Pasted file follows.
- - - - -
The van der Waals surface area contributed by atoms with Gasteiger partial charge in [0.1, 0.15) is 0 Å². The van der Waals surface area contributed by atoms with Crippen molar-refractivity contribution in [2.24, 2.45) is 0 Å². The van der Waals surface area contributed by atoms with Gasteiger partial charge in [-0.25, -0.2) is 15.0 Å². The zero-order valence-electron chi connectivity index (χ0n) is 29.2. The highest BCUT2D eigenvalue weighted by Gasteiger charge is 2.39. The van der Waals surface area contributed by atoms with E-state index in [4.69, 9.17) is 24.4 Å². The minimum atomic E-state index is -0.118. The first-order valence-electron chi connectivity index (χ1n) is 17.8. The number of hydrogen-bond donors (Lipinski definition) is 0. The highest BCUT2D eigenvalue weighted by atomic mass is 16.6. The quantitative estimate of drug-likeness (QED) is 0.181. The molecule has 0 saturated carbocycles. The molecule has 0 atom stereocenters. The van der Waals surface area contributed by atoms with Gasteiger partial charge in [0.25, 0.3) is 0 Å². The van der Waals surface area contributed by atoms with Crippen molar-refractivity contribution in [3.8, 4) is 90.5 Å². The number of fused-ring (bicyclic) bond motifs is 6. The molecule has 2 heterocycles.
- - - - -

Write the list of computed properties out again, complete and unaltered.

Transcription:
The van der Waals surface area contributed by atoms with Gasteiger partial charge in [0.1, 0.15) is 0 Å². The van der Waals surface area contributed by atoms with Crippen molar-refractivity contribution in [2.24, 2.45) is 0 Å². The van der Waals surface area contributed by atoms with Gasteiger partial charge in [-0.25, -0.2) is 15.0 Å². The zero-order valence-electron chi connectivity index (χ0n) is 29.2. The highest BCUT2D eigenvalue weighted by Gasteiger charge is 2.39. The van der Waals surface area contributed by atoms with E-state index in [4.69, 9.17) is 24.4 Å². The minimum atomic E-state index is -0.118. The first-order valence-electron chi connectivity index (χ1n) is 17.8. The number of hydrogen-bond donors (Lipinski definition) is 0. The highest BCUT2D eigenvalue weighted by atomic mass is 16.6. The quantitative estimate of drug-likeness (QED) is 0.181. The molecule has 0 saturated carbocycles. The molecule has 0 atom stereocenters. The van der Waals surface area contributed by atoms with Gasteiger partial charge in [0.25, 0.3) is 0 Å². The van der Waals surface area contributed by atoms with Crippen molar-refractivity contribution in [3.8, 4) is 90.5 Å². The number of fused-ring (bicyclic) bond motifs is 6. The molecule has 2 heterocycles.